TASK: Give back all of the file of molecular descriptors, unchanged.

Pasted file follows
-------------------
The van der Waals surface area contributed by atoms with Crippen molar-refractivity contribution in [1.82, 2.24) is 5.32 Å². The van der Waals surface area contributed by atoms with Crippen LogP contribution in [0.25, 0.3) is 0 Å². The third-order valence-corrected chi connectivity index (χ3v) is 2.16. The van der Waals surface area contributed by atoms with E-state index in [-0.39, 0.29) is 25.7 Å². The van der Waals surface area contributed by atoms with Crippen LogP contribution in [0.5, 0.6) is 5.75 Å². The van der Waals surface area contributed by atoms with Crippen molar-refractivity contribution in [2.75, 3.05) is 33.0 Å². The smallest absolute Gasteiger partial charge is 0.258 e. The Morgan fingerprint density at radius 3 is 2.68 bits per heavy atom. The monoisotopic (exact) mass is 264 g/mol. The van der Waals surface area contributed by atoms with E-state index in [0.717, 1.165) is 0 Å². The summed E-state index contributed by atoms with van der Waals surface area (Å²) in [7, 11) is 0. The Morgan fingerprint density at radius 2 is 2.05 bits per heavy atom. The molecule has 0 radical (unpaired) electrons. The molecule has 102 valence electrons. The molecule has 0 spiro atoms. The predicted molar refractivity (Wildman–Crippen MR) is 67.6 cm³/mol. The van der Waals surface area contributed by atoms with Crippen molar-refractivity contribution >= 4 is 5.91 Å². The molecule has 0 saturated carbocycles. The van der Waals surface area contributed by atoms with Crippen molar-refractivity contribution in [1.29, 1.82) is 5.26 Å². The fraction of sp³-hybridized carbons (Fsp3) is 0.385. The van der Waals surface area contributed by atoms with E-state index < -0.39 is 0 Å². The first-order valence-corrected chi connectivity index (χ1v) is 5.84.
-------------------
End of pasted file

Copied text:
The van der Waals surface area contributed by atoms with Crippen molar-refractivity contribution in [1.82, 2.24) is 5.32 Å². The van der Waals surface area contributed by atoms with Crippen LogP contribution in [0.25, 0.3) is 0 Å². The third-order valence-corrected chi connectivity index (χ3v) is 2.16. The van der Waals surface area contributed by atoms with E-state index in [-0.39, 0.29) is 25.7 Å². The van der Waals surface area contributed by atoms with Crippen LogP contribution in [0.5, 0.6) is 5.75 Å². The van der Waals surface area contributed by atoms with Crippen molar-refractivity contribution in [2.75, 3.05) is 33.0 Å². The smallest absolute Gasteiger partial charge is 0.258 e. The Morgan fingerprint density at radius 3 is 2.68 bits per heavy atom. The monoisotopic (exact) mass is 264 g/mol. The van der Waals surface area contributed by atoms with E-state index in [0.717, 1.165) is 0 Å². The summed E-state index contributed by atoms with van der Waals surface area (Å²) in [7, 11) is 0. The Morgan fingerprint density at radius 2 is 2.05 bits per heavy atom. The molecule has 0 radical (unpaired) electrons. The molecule has 102 valence electrons. The molecule has 0 spiro atoms. The predicted molar refractivity (Wildman–Crippen MR) is 67.6 cm³/mol. The van der Waals surface area contributed by atoms with Crippen molar-refractivity contribution >= 4 is 5.91 Å². The molecule has 0 saturated carbocycles. The van der Waals surface area contributed by atoms with Crippen molar-refractivity contribution in [1.29, 1.82) is 5.26 Å². The fraction of sp³-hybridized carbons (Fsp3) is 0.385. The van der Waals surface area contributed by atoms with E-state index < -0.39 is 0 Å². The first-order valence-corrected chi connectivity index (χ1v) is 5.84.